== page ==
Relating dispositional mindfulness, contemplative practice, and positive reappraisal with posttraumatic cognitive coping, stress, and growth
The article explores the relationship between mindfulness, contemplative practice, positive reappraisal, and posttraumatic cognitive coping, stress, and growth. It finds that higher dispositional mindfulness is linked to increased positive reappraisal as a coping strategy for trauma.
Prevalence studies of combat veterans from the recent conflicts in Iraq and Afghanistan reveal that up to 20% experience some type of psychiatric disorder as a result of their combat experiences. One of the more notable psychiatric conditions for combat veterans is posttraumatic stress disorder (PTSD).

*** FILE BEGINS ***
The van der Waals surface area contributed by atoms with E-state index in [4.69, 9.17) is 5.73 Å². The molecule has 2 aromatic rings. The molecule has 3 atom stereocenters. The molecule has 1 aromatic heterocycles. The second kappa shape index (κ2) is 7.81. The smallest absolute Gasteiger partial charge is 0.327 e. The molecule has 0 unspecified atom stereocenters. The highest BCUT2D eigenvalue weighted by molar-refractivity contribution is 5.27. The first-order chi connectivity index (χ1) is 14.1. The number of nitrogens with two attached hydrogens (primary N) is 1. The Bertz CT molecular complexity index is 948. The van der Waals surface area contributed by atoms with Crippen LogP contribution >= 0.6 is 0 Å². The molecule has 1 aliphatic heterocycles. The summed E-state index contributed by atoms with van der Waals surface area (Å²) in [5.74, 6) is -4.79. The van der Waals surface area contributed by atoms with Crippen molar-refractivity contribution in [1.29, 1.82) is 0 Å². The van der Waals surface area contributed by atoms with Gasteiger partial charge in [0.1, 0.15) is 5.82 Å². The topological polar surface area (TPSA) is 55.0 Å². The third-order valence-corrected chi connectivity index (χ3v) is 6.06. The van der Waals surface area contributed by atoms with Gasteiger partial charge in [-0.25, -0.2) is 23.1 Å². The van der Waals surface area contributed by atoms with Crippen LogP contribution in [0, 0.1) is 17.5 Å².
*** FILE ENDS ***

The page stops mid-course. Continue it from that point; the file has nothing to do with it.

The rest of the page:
Currently, trauma-focused, manualized psychotherapies are the prominent interventions for PTSD. These interventions, however, have significant limitations related to effectiveness, tolerance, and adherence. Consequently, alternative interventions should be considered.
The present study provides longitudinal data over 18 months on an integrative approach that is based on the principles of posttraumatic growth. Outcomes related to psychiatric symptoms, quality of life, stress and emotion management, psychological flexibility, and psychological growth are reported. The application of these principles by practitioners is reviewed.
Read the Article “Relating dispositional mindfulness, contemplative practice, and positive reappraisal with posttraumatic cognitive coping, stress, and growth;” https://psycnet.apa.org/record/2016-49325-001
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